A jealous cat will pee on your clothes if they feel another pet, or a newborn baby is getting all your attention.
Incontinence is one of the conditions that will cause your cat to pee on your clothes.
They find it hard to hold it in until they reach the litter box.
Rather than peeing on the floor, they will find a hidden place to do it.
It could be under the bed, inside a cardboard, or sadly, on your pile of clothes.
Health conditions that can cause feline incontinence include;
- Urinary tract infections
- Bladder trauma
- Nerve and muscle damage around the bladder
- Kidney failure
- Feline cognitive dysfunction (especially in senior cats)
- Consuming toxins that affect a cat’s bowel movements
Problem with the litter box
Cats are naturally clean.
They can tell if their litter box is dirty or is filled with their waste.
A cat will refuse to go in a dirty litter box and instead seek alternatives like your pile of laundry.
Other reasons that cause a cat to neglect its litter box includes;
- If another cat uses the same litter box
- The cat has outgrown the litter box
- The litter box is in a noisy area
- If their old litter box is replaced.
How to stop cats from peeing on clothes
If your cat made an accident on your clothes, do not scold him.
This will only upset the cat and make them anxious.
The cat may opt to find more secretive places to make the same mess.
Take your cat to the vets to have them checked.
If the problem is disease-related (incontinence or kidney stones) the cat will get treated and their health restored to normal.
This will help stop the strange habit.
Spay or neuter your cat as well.
This will make them calmer and less likely to pee on your clothes for scent marking.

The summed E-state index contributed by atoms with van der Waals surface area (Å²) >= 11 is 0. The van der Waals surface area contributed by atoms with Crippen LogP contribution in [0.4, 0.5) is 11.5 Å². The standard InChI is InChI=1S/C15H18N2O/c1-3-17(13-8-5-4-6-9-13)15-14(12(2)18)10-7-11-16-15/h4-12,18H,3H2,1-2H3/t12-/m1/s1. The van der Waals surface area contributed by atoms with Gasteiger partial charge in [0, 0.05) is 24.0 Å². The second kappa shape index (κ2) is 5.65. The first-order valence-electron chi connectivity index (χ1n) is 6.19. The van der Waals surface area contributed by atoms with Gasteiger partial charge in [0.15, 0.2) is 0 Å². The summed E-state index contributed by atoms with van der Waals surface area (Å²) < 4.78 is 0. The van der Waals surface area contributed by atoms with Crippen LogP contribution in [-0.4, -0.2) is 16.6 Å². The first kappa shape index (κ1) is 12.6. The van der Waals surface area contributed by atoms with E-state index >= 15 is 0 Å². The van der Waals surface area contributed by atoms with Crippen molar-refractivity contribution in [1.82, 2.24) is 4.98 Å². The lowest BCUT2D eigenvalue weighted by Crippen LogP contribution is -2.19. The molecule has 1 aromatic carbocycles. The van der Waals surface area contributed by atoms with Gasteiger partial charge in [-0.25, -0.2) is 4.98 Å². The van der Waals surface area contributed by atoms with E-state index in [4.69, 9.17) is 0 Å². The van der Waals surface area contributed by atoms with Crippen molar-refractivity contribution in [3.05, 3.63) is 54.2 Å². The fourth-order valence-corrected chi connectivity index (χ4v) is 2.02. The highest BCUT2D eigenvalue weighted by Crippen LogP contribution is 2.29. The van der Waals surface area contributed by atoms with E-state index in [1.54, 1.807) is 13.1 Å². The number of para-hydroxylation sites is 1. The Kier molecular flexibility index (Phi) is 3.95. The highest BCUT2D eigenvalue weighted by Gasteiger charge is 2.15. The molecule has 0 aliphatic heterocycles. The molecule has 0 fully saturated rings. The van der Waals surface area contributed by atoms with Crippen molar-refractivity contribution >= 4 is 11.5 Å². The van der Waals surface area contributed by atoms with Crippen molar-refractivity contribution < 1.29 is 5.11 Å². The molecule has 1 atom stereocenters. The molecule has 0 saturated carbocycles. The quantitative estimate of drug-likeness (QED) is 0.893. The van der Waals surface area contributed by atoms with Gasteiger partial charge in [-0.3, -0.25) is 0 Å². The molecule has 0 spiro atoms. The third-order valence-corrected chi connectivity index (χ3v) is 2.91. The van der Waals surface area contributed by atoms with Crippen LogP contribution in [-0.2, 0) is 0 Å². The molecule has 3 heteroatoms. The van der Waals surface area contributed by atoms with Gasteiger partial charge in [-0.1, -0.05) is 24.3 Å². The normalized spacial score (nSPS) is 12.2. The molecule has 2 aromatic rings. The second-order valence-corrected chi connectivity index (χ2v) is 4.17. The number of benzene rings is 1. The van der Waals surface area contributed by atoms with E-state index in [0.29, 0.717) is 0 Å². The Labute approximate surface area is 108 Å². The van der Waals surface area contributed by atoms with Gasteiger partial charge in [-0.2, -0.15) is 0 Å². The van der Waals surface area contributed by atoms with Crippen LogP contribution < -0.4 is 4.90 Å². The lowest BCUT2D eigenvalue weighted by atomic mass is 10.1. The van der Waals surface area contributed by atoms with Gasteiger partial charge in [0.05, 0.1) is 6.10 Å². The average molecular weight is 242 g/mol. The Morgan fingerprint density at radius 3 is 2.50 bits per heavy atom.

If your cat feels neglected, it is about time you gave them attention.
Schedule time each week to play with your cat; you can even do chores together.
Always empty and clean your cat’s litter box.
Also, ensure the litter box is in a secluded area to give your cat privacy.
Video: How to Stop Cats From Urinating Outside the Litter Box
A cat that is peeing on clothes could be anxious or sick.
Find out what is ailing your cat before taking the next step.
Also, keep your laundry in a safe area where your cat will not reach.
Frequently Asked Questions
Essential oils or fragrance oils made from plants will repel a cat. Cats don’t like the smell of citronella, orange, lemongrass, peppermint or lavender. Wash your clothes with a fabric softener container either of these scents to repel your cat.
Cats are unlikely to pee out of vengeance. But if they are doing it, it could be a cry for help. The cat could be sick, feeling insecure, or struggling to get your attention.
If a well-trained cat starts peeing in the house, it could be a medical issue. Take your cat to vets for a proper diagnosis and treatment. Urinary Tract Infection is the common cause of feline incontinence.
A cat will probably pee on your clothes to get your attention. They know this will upset you but they will do anything to feel less neglected. Spend some more time with your cat and see if the problem stops.